If fake fans aren’t going to engage your business on social media or refer you to their network, then what makes you think that they’re going to purchase anything from your business?

The developer of the app Little Bird, Dr. Robert Belluso, tells The Next Web that he experienced this first hand when he decided to purchase followers “to jumpstart his presence on Twitter.” After experimenting with 500 bought followers, Dr. Belluso discovered that “None of those people went on to purchase my app,”

9. Bought fans are not in your geographic area.

There’s a couple of reasons why this is a biggie. For starters, it’s another red flag that your business is shady. Why would a business based out of Dallas or Boston have primarily fans from Russia or the Philippines? That’s definitely suspicious.

The other reason that this matters is because if you’re a local business owner, do you actually think any of these purchased fans from around the globe are going to walk through the door? Of course they won’t. Work on engaging and embracing the local community, aka the people who are going to physically enter your place of business.

10. Fake fans cannot be tracked and re-targeted.

Retargeting is a popular tactic for marketers. Even if retargeting can get a tad creepy, it at least gives you the opportunity to remind leads about your business. With bought fans, you can’t track them through the sales funnel or retarget them in order to convert them from a lead to sale.

11. Fake fans ruin your metrics.

Social media metrics, such as engagement and conversions, are key components of understanding how effective your campaign is. Fake fans get in the way of properly analyzing this data so that you can’t accurately measure the behavior of your audience.

12. Fake fans can be dangerous.

Besides flooding your customer’s news feeds with spam, there are circumstances when cyber criminals take advantage of being fake fans “by injecting automated ‘click code’ into hacked websites.” James Lyne, global head of security research at Sophos, states on Metro News that ‘Bogus likes, fake followers and traffic generators are remarkably popular. They are used by cyber criminals and also legitimate businesses that don’t know better alike.’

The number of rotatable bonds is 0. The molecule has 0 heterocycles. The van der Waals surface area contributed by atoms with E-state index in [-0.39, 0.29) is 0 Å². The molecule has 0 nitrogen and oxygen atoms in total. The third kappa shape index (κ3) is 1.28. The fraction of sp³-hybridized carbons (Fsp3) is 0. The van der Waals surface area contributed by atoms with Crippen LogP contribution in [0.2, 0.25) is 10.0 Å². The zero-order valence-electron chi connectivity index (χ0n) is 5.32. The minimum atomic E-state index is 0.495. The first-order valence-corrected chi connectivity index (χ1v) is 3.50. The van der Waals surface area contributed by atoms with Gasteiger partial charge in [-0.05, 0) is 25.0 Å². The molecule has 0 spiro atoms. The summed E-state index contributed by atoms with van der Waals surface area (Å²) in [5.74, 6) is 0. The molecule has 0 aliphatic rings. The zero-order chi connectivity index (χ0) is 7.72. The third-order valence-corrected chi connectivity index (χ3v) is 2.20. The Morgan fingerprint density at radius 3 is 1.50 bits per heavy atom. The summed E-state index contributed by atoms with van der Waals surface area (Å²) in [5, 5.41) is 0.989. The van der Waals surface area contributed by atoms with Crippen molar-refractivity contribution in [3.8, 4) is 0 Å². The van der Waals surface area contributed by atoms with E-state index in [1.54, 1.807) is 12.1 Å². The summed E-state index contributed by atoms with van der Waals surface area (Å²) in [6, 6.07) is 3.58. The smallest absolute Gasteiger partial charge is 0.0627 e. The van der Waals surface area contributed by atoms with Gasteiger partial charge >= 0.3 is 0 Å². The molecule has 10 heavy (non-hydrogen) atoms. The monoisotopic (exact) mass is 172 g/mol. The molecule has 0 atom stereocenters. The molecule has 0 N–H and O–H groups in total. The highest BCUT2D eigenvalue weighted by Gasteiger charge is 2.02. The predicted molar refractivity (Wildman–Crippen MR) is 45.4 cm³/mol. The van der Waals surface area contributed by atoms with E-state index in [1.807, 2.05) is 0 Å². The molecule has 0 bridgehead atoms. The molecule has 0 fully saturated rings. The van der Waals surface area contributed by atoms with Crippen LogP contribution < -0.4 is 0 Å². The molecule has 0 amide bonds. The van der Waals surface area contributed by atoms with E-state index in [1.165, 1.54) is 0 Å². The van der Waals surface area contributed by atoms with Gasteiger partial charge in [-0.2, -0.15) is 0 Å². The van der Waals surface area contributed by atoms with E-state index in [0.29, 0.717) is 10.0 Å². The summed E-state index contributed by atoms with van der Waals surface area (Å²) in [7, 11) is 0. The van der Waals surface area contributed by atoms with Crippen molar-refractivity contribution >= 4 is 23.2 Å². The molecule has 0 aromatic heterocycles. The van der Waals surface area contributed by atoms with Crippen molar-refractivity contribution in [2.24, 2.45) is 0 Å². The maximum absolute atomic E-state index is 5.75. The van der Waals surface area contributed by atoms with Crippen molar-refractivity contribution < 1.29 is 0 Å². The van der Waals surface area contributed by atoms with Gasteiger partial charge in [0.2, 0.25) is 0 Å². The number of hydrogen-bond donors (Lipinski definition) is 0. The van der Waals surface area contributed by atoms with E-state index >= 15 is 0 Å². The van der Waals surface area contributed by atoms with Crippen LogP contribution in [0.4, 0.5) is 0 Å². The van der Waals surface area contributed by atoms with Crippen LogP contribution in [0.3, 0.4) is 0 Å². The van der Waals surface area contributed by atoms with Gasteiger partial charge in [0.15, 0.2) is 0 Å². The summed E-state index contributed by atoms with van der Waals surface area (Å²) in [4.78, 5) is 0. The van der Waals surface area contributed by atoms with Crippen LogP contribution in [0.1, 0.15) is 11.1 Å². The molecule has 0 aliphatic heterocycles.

Paul Judge, chief researcher at Barracuda Labs, adds that “Hackers spend a lot of time preying on social networks, and they’ll try any method to do it.”

13. Purchasing fans add unnecessary work.

Let’s say that you go ahead and purchase fake fans. Because of the implications that this has on your social media accounts, you then have to go through and remove all of those fake fans who have been spreading spam. Scanning and removing these fake fans is a tedious task that is going to waste the time that could be spent on more important chores that actually help your business grow.

14. You’ll probably get caught red-handed.

Because purchasing fake fans became so rampant, and dangerous, social media platforms like Facebook and Twitter have been cracking down on this tactic. For example, Facebook has begun removing inactive links and is favoring high quality content. For its part, Twitter is no longer counting automated engagements in their Analytics.

15. It’s a total waste of money.

Instead of spending your hard-earned money, and valuable time, buying fake fans you could be investing in creating quality content and ads that are are going to help improve engagement among your customers. When you connect with your customers properly, you’re increasing the chances of gaining brand advocates and ultimately conversions.

John Rampton

John Rampton

John Rampton is an entrepreneur and connector. When he was 23 years old, while attending the University of Utah, he was hurt in a construction accident. His leg was snapped in half. He was told by 13 doctors he would never walk again. Over the next 12 months, he had several surgeries, stem cell injections and learned how to walk again. During this time, he studied and mastered how to make money work for you, not against you. He has since taught thousands through books, courses and written over 5000 articles online about finance, entrepreneurship and productivity. He has been recognized as the Top Online Influencers in the World by Entrepreneur Magazine and Finance Expert by Time. He is the Founder and CEO of Due.